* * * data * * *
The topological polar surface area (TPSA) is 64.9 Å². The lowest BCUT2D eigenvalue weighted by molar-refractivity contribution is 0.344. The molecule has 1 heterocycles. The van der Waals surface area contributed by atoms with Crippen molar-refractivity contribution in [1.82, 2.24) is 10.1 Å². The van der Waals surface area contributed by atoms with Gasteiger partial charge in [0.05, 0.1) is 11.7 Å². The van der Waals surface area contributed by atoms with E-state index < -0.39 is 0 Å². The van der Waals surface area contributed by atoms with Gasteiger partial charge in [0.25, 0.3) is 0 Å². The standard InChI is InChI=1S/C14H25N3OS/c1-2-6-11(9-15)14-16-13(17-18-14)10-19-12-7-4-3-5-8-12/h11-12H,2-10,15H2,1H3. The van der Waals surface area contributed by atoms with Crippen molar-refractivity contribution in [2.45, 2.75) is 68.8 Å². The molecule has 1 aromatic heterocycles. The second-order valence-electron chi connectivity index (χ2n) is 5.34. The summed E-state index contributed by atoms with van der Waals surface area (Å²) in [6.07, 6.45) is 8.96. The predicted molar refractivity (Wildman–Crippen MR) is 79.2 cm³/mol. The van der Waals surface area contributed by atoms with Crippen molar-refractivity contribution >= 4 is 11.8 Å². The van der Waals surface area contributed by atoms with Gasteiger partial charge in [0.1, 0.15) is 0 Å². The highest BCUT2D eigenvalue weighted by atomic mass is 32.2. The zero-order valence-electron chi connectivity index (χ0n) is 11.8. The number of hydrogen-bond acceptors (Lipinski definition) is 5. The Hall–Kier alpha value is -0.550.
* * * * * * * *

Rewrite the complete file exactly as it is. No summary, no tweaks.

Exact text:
The topological polar surface area (TPSA) is 64.9 Å². The lowest BCUT2D eigenvalue weighted by molar-refractivity contribution is 0.344. The molecule has 1 heterocycles. The van der Waals surface area contributed by atoms with Crippen molar-refractivity contribution in [1.82, 2.24) is 10.1 Å². The van der Waals surface area contributed by atoms with Gasteiger partial charge in [0.05, 0.1) is 11.7 Å². The van der Waals surface area contributed by atoms with E-state index < -0.39 is 0 Å². The van der Waals surface area contributed by atoms with Gasteiger partial charge in [0.25, 0.3) is 0 Å². The standard InChI is InChI=1S/C14H25N3OS/c1-2-6-11(9-15)14-16-13(17-18-14)10-19-12-7-4-3-5-8-12/h11-12H,2-10,15H2,1H3. The van der Waals surface area contributed by atoms with Crippen molar-refractivity contribution in [2.45, 2.75) is 68.8 Å². The molecule has 1 aromatic heterocycles. The second-order valence-electron chi connectivity index (χ2n) is 5.34. The summed E-state index contributed by atoms with van der Waals surface area (Å²) in [6.07, 6.45) is 8.96. The predicted molar refractivity (Wildman–Crippen MR) is 79.2 cm³/mol. The van der Waals surface area contributed by atoms with Crippen molar-refractivity contribution >= 4 is 11.8 Å². The van der Waals surface area contributed by atoms with Gasteiger partial charge in [0.1, 0.15) is 0 Å². The highest BCUT2D eigenvalue weighted by atomic mass is 32.2. The zero-order valence-electron chi connectivity index (χ0n) is 11.8. The number of hydrogen-bond acceptors (Lipinski definition) is 5. The Hall–Kier alpha value is -0.550.